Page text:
What’s Fishin’ In Oregon

Word today that 2010 will go down in the books as at least the third best year for Oregon albacore fishing, and if things really heat up, it could make a run to the No. 2 spot.

With a few weeks of “season” left to go, Beaver State anglers have landed over 30,000 tuna.

That compares to over 40,000 last year and almost 60,000 in 2007.

But albies ain’t the only action around Oregon — there’s also trout, coho, largemouth and crappie to be had.

And while Chinook fishing is just starting to perk up on coastal bays, you can find plenty of fall brights zipping up the Columbia still.

Here are the latest highlights from ODFW’s weekly Recreation Report:


  • Fall chinook fishing has been very good on the Umpqua, Coos, Coquille and middle Rogue rivers.
  • With the onset of cooler temperatures trout fishing should pick up on many area lakes


  • North Coast lakes: Trophy trout stocking is scheduled for the week of September 20th. Cape Meares, Town, Coffenbury, Lost and Sunset lakes are scheduled to receive trout averaging about 2 pounds each.
  • Alsea River: Fall chinook angling is starting to pick up.  Pockets of fish are being caught from the lower bay through upper tidewater. Trolling herring or lures near bottom seem to be producing fish. Cutthroat trout angling is fair to good with sea-run cutthroat trout can be found throughout most of the mainstem.
  • Siletz River: Anglers are starting to catch fall chinook from the lower bay well up into tidewater.  The wild adult coho fishery is underway with catch rates very low at this time. Steelhead fishing has picked up a little recently with the cooler wet weather. Best opportunities for summer steelhead are in the upper river. Cutthroat trout fishing is fair to good with sea-runs showing up from the bay to mid river.
  • Siuslaw River: Fall chinook are starting to be caught from the lower bay well up into tide water.  Trolling herring or lures close to the bottom can be productive. Cutthroat trout angling is fair to good in most areas. Sea-run cutthroat trout can be found from the bay into the lower river.
  • Tillamook Bay: Angling for chinook is slow, but is expected to improve over the next couple of weeks. A few fish are available, with best fishing opportunity trolling herring on the incoming tide in the lower bay. Hatchery coho are spreading out through the bay, especially after recent rains. Trolling large bladed spinners is most effective in the upper bay. Trolling or casting spinners can be effective in the west channel.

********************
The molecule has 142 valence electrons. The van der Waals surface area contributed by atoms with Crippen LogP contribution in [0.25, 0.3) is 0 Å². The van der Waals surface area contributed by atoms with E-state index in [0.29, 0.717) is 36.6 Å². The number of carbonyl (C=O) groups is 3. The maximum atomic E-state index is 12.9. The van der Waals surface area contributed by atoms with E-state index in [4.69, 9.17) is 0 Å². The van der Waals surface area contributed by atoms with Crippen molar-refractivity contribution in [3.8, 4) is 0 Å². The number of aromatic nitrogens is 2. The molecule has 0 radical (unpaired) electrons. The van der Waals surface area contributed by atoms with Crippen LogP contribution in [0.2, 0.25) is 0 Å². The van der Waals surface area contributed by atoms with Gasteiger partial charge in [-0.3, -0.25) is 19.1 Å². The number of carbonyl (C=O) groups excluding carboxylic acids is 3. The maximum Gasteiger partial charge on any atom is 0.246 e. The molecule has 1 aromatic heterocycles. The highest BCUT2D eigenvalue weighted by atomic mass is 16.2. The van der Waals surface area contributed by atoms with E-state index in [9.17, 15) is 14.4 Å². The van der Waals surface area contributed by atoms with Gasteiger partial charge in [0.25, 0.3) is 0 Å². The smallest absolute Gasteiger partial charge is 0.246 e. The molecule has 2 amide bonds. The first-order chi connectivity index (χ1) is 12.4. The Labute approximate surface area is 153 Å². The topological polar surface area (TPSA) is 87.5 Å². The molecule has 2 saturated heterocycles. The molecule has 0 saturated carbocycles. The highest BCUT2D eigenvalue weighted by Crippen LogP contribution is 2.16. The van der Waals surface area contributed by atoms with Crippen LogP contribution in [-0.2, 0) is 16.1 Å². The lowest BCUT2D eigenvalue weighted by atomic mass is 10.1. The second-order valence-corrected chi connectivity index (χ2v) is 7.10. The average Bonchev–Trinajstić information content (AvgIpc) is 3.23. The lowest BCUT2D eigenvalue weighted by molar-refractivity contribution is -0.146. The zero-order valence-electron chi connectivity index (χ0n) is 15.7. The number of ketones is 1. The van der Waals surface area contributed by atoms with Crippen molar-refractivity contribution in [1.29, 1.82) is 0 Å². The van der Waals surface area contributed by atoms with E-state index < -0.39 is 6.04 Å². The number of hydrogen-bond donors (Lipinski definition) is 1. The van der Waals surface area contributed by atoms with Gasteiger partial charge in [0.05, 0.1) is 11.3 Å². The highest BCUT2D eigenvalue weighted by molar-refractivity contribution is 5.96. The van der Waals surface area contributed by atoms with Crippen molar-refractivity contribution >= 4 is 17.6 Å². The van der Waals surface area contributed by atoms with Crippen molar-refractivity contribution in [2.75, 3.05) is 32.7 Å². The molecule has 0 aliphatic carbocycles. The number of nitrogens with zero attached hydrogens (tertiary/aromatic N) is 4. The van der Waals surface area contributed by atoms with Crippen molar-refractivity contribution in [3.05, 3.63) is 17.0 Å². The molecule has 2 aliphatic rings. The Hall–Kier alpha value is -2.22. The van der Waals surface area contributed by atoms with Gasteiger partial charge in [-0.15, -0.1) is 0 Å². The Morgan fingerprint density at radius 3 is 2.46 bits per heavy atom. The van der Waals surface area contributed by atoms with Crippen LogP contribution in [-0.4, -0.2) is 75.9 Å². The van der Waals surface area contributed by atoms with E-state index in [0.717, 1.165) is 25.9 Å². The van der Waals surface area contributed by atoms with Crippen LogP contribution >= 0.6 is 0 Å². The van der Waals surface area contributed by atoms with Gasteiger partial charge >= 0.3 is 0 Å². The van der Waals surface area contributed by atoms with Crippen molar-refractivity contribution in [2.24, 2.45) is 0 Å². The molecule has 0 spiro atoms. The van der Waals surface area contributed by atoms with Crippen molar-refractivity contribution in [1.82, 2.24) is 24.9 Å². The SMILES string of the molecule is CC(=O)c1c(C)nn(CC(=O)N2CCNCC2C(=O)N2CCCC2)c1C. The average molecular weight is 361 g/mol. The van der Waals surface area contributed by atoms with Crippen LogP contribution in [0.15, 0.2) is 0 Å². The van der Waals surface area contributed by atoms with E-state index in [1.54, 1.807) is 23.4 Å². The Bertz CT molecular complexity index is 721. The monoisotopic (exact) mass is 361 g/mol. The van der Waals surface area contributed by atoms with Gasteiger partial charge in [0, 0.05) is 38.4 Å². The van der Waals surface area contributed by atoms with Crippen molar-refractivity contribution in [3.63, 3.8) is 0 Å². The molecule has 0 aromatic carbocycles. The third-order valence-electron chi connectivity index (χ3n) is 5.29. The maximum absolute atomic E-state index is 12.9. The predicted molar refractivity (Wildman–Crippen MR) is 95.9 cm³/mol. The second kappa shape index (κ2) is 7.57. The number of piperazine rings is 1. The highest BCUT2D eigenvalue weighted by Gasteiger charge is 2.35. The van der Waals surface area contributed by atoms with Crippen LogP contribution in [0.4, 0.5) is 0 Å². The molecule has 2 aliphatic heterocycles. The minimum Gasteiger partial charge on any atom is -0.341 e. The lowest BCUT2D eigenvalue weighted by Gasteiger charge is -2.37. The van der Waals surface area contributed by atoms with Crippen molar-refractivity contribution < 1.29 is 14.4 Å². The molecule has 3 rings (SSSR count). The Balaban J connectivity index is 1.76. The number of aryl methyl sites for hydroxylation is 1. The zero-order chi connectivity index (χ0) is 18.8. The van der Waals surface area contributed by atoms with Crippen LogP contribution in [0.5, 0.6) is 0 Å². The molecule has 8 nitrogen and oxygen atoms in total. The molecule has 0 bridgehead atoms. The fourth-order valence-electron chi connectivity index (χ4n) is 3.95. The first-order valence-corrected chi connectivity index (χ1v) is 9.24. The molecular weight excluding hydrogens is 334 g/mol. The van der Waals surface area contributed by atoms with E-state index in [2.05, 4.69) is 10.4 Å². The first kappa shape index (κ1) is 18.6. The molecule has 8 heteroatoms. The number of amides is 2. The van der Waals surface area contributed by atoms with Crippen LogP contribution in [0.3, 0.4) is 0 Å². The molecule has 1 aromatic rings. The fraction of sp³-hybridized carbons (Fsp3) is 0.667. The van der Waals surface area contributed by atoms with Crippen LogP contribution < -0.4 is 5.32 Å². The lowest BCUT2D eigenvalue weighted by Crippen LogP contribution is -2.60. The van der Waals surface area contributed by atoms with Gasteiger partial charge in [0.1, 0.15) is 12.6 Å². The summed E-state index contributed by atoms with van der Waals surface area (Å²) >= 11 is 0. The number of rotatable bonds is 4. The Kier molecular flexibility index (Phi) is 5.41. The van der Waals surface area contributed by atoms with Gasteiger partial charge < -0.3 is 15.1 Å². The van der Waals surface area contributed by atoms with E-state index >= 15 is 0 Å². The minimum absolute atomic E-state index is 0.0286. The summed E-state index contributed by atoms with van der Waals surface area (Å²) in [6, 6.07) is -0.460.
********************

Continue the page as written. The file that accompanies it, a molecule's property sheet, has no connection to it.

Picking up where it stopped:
• Yaquina Bay: Fall chinook fishing is starting to pick up with some fish being caught from the lower bay well up into tide water. Cool temperatures have pushed some fish up river faster than normal. Cutthroat trout angling remains fair to good with sea-run cutthroat trout are being caught in the upper tidewater and low river areas.


  • Coho are starting to show up in the lower Clackamas River.
  • Catch-and-release sturgeon fishing is now permitted below Willamette Falls.


  • Summer steelhead fishing on the lower Deschutes River continues to be good.
  • Antelope Flat Reservoir has been serving up some excellent trout fishing.
  • Kokanee fishing on many area lakes should be good with the onset of the fall spawning season.


  • Fishing for trout on the Blitzen River has been very good.
  • Deadhorse Lake has been yielding some massive rainbow trout.
  • Largemouth bass fishing has been very good on Krumbo Reservoir.


  • Good numbers of steelhead and coho have been arriving at the mouth of the Umatilla River. Fishing will get even better as water levels increase and water temperatures decrease.
  • Crappie and bass fishing have been good on McKay Reservoir.


  • Walleye fishing continues to be good in Troutdale and from below McNary Dam to Boardman.
  • The river is full of fall chinook between Tongue Point and Bonneville Dam, with an average of 19,958 passing through the Bonneville ladder daily.
  • Buoy 10 to Tongue Point is closed for fall chinook retention; however, there is still opportunity to catch hatchery coho and steelhead.
  • Sturgeon retention is closed from Buoy 10 upstream to Bonneville Dam through Thursday, Sept. 30.


  • This year ranks as the third best for Oregon tuna anglers. Oregon anglers landed more than 30,000 albacore so far this year leaving only 2009 and 2007 with more sport-caught albacore. Although a few good weeks might push 2010 above 2009’s 40,000, the 2007 record of nearly 60,000 fish is in no danger this year.
  • Rockfish and lingcod continued to be off the bite last week on the central coast.
  • Crabbing is improving, but the number of crabbers is also increasing. Most crabbers had average catches between one and three crab. Crabbing in the ocean this time of year can be very productive, but also dangerous because of wind, sea and bar conditions.




Leave a Reply

Fill in your details below or click an icon to log in:

WordPress.com Logo

You are commenting using your WordPress.com account. Log Out /  Change )

Google+ photo

You are commenting using your Google+ account. Log Out /  Change )

Twitter picture

You are commenting using your Twitter account. Log Out /  Change )

Facebook photo

You are commenting using your Facebook account. Log Out /  Change )


Connecting to %s

%d bloggers like this: